I reached home close to 6:15. Mama was in the kitchen where she belonged minutes before Papa, expecting supper, stepped through the back door. But instead of rolling biscuits or tossing a salad, she slumped at the table, her head resting on folded arms.


No answer.

“I’m home.” I raised my voice.

She didn’t move, didn’t ask how my day had been, how many items I’d sold, whether I was as pleased by work now as I’d been that morning.

“Got one of your headaches, Mama? Is that it?” Was she dozing at the kitchen table? My mama? Never. Not with the worst of headaches. Maybe she was only gathering energy for her next task. I put a hand on her shoulder and she jerked as if I’d scalded her. “Want one of your pills?”

Where was Papa? Wasn’t it time for him to be home? “How about a cold rag, Mama? You want a cold rag for your head?” I placed a hand on her again, this time on the back of her neck, clammy to my touch. She jerked again. “What do you want, Mama? Tell me.” I stroked her cheek, its color too ashen for me to pretend the problem was just another headache. This time she didn’t respond at all.

I ran to the parlor. Why wasn’t Papa early for once? The operator dialed his work number and I listened to the rings, louder and slower than I ever remembered. Everyone already on their way home. I asked for Tante Belle next. “Line’s busy,” the operator said. I tried Tante Vivien. Another busy line. Why did Tante Rainey have to live way off in New Orleans? Why wasn’t anyone around when you needed them? I asked for the next number, knowing Mama wouldn’t approve, but just as Glenda, my last aunt, picked up, Papa walked through the front door. I abandoned the receiver, dangling from its cord, and rushed to him. “Papa.” I grabbed a shirt sleeve to yank him towards the kitchen.

“What’s wrong with you?” He tried to free his sleeve, but I wasn’t letting go.

“Mama. Mama in the kitchen.”

“Who’s this?” Glenda’s voice followed us. “Answer me, you hear. Answer me now.” We left the voice behind until it was nothing but an angry background buzz.

In the kitchen, Papa knelt next to Mama. “Nellie, it’s Thomas,” he said in a low voice that wasn’t quite a whisper. “Nellie, you all right?”

Stupid, stupid question. She wasn’t all right. She was all wrong. Anyone could see that.

“Call Dr. Alleman.”

“Dr. Alleman?” No one called for a doctor unless the world had gone dreadfully amiss. “Really, Papa?” Surely, he’d change his mind, if I gave him a chance.

“Now,” he snapped.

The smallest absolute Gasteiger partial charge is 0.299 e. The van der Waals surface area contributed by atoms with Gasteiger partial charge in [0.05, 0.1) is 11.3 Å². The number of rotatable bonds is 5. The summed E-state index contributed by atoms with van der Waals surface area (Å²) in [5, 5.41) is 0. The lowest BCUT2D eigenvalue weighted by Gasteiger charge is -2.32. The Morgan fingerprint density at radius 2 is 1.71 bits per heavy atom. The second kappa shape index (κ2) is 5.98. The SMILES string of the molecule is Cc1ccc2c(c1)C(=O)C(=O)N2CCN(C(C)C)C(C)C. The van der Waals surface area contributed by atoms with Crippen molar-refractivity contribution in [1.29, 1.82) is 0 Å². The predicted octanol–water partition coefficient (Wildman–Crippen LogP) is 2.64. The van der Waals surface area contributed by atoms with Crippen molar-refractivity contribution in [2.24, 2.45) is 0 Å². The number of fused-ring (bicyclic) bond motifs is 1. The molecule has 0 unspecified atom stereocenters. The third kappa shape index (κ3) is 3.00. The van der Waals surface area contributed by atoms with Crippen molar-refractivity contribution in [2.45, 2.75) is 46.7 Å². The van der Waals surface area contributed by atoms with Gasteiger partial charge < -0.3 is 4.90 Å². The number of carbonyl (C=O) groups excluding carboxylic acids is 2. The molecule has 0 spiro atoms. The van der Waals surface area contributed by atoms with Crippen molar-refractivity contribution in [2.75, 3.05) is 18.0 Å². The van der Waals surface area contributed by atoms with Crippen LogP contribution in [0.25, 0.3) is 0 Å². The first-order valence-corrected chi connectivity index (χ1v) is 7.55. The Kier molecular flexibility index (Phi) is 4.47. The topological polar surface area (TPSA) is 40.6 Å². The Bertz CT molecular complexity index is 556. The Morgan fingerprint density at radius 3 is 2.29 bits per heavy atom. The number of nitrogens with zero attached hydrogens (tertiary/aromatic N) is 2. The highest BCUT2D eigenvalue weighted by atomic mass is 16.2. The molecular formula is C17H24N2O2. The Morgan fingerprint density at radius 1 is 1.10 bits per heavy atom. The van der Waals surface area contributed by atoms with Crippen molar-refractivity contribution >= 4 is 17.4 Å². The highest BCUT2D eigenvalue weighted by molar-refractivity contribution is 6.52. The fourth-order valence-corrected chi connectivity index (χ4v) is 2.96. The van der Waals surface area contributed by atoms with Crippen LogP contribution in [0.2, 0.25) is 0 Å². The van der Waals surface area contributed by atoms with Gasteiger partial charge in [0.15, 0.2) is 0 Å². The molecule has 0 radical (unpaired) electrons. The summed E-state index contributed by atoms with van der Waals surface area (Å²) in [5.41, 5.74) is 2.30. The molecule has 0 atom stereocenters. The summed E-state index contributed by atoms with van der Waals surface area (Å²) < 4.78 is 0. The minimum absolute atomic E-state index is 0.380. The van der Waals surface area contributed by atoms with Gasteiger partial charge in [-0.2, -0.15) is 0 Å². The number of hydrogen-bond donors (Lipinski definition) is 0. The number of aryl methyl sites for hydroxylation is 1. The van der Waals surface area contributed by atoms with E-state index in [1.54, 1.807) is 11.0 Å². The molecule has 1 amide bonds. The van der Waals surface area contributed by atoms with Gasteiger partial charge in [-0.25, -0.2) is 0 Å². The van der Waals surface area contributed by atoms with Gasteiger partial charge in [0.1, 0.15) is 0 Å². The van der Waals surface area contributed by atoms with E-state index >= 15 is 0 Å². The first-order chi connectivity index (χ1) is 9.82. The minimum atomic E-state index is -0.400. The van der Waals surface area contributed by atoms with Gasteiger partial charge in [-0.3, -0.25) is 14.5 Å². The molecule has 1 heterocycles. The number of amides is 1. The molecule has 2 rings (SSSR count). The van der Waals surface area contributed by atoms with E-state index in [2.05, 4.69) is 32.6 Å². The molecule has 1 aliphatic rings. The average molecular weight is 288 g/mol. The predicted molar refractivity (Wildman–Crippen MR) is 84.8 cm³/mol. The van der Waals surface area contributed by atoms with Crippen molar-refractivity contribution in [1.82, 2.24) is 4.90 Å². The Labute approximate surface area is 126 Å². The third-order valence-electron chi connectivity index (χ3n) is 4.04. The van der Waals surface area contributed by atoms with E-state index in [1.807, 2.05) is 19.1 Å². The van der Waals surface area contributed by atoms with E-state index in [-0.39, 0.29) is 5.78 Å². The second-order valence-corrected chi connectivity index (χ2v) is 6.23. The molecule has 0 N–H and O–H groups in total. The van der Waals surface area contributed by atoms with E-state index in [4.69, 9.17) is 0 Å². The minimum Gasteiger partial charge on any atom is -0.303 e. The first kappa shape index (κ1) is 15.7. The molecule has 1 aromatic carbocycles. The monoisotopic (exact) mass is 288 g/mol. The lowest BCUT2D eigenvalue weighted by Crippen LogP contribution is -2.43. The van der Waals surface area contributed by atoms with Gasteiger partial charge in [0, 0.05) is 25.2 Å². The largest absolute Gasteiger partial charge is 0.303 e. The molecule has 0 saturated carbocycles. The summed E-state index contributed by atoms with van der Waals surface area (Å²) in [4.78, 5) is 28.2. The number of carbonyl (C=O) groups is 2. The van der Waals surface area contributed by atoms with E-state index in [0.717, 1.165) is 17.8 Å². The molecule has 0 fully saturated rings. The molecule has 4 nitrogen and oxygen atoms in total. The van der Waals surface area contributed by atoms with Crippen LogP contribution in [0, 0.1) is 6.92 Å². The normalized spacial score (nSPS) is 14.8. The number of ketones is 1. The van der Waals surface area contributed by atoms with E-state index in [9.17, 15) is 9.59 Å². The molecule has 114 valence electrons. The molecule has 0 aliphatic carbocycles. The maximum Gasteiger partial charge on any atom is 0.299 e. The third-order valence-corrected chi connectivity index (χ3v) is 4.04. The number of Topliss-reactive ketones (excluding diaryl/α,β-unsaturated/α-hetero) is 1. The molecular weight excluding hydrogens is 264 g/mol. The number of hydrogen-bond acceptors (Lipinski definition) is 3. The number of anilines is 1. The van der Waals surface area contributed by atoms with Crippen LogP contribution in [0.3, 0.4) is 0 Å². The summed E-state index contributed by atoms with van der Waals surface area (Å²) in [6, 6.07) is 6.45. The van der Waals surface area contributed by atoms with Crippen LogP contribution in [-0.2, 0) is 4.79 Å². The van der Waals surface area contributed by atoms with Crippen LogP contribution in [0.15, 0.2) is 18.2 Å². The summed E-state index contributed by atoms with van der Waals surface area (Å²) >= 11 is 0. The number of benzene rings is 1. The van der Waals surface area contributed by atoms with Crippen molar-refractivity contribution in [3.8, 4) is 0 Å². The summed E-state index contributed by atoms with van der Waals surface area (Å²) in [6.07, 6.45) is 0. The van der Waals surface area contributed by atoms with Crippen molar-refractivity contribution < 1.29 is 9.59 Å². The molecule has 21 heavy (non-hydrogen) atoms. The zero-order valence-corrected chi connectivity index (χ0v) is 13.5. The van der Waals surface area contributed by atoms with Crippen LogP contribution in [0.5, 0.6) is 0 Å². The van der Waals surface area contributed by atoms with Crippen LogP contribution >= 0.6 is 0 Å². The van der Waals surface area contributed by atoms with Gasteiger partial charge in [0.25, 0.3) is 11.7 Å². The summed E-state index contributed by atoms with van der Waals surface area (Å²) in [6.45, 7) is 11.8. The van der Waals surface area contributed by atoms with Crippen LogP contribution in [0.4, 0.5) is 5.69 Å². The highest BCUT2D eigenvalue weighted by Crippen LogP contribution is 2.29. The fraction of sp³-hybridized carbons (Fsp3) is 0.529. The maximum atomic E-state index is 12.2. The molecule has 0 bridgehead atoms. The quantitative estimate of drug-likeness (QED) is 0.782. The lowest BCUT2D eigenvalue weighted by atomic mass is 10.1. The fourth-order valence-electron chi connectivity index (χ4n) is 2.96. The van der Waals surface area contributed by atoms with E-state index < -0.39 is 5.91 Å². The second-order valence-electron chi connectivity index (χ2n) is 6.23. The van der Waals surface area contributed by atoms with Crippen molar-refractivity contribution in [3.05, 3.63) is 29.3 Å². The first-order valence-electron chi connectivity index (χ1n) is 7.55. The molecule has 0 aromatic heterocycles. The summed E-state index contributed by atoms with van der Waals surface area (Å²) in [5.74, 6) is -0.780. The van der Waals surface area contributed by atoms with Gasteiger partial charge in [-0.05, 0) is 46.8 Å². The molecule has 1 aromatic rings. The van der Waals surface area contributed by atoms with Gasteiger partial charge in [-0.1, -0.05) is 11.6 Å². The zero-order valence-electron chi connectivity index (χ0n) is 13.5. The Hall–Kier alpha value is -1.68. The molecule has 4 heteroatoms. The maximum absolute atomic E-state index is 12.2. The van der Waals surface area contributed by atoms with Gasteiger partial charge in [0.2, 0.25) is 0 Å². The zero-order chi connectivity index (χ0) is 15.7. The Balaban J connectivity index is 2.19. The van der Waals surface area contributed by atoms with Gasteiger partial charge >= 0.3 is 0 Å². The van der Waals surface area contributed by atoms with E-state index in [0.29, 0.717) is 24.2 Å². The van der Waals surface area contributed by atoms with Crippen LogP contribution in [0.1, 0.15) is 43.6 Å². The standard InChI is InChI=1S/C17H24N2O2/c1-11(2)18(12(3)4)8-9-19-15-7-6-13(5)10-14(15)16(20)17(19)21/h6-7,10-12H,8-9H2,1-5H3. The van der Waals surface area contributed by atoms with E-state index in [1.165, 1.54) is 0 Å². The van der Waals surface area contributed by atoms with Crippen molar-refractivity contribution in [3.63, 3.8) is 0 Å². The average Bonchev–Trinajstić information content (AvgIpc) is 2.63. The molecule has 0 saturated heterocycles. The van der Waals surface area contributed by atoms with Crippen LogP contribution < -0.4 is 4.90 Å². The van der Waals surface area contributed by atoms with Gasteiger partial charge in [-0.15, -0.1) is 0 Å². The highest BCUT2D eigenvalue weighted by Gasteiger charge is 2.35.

I ran to the parlor for the second time. Glenda had given up and this time, luck was with me. I got hold of Dr. Alleman on the fifth ring.

When I got back to the kitchen, Papa was pulling Mama’s chair away from the table. “We’re going to the bedroom now, Nellie. Hear? The bedroom.” Ever so tenderly, he circled her back with one arm, her legs and knees with the other, then lifted, careful to support her head against his chest. “There, Nellie. There. That’s got you. That’s my girl.” I might as well not have been there.

I’d never heard him calling her “my girl” before. Nor had I ever known a man to be as tender as I saw my father being that evening. My mama was truly loved. If I hadn’t understood before, I did now.

I followed him to the bedroom where he settled her under a sheet and light blanket, her head on two pillows, her own and his. Curtains rippled with the slight breeze drifting in from the open window. She believed in fresh air, cracking her window even in winter despite Papa’s claims that she was trying to kill him. Now he sat on the bed holding her hand between his.

“You comfortable now, Nellie? You’ll be okay. Sure you will.” He patted her hand, trying to confirm his conviction in what he predicted. But he wasn’t Odette Burton, not even for this one day.

“Dr. Alleman’s on his way.” My voice was a strange croak. I stood in the doorway, waiting for an invitation to enter the room I’d tromped through my whole life.

 “Hear that, Nellie? Dr. Alleman’s coming. He’ll fix you right up. Hear me? Hear what I’m saying?”

She didn’t even twitch.

Say something, I wanted to tell her. Don’t let him babble on. But in my heart, I knew she would’ve spoken had she been able, would’ve gladly declared her love for this man she’d lived with nearly half her life, this man who was always on time, that being one of the things you could say in his favor.

“Now we’re getting somewhere,” he said when Dr. Alleman arrived.

We waited in the parlor while the doctor examined her. Papa paced in front of the sofa where I sat, ankles crossed as Mama had taught, even as I plucked at a loose cuticle, stopping only when drops of blood forced the finger to my mouth. She wouldn’t be pleased to see me wrecking the manicure she’d given a few days earlier, readying me for work.

“He’s a good doctor.” Papa stopped pacing to frown at me as if I’d challenged Dr. Alleman’s credentials. “He graduated from LSU. A smart man that doctor.” He resumed pacing. “Very smart,” he said.

Dr. Alleman was smart, so very smart. Capable of medical miracles. That’s what Papa and I were telling ourselves in the parlor that night, but even a miracle worker is limited in the kind and number of miracles he can grant. Our doctor must’ve reached his quota earlier in the day because that night, in our house, there was to be no miracle.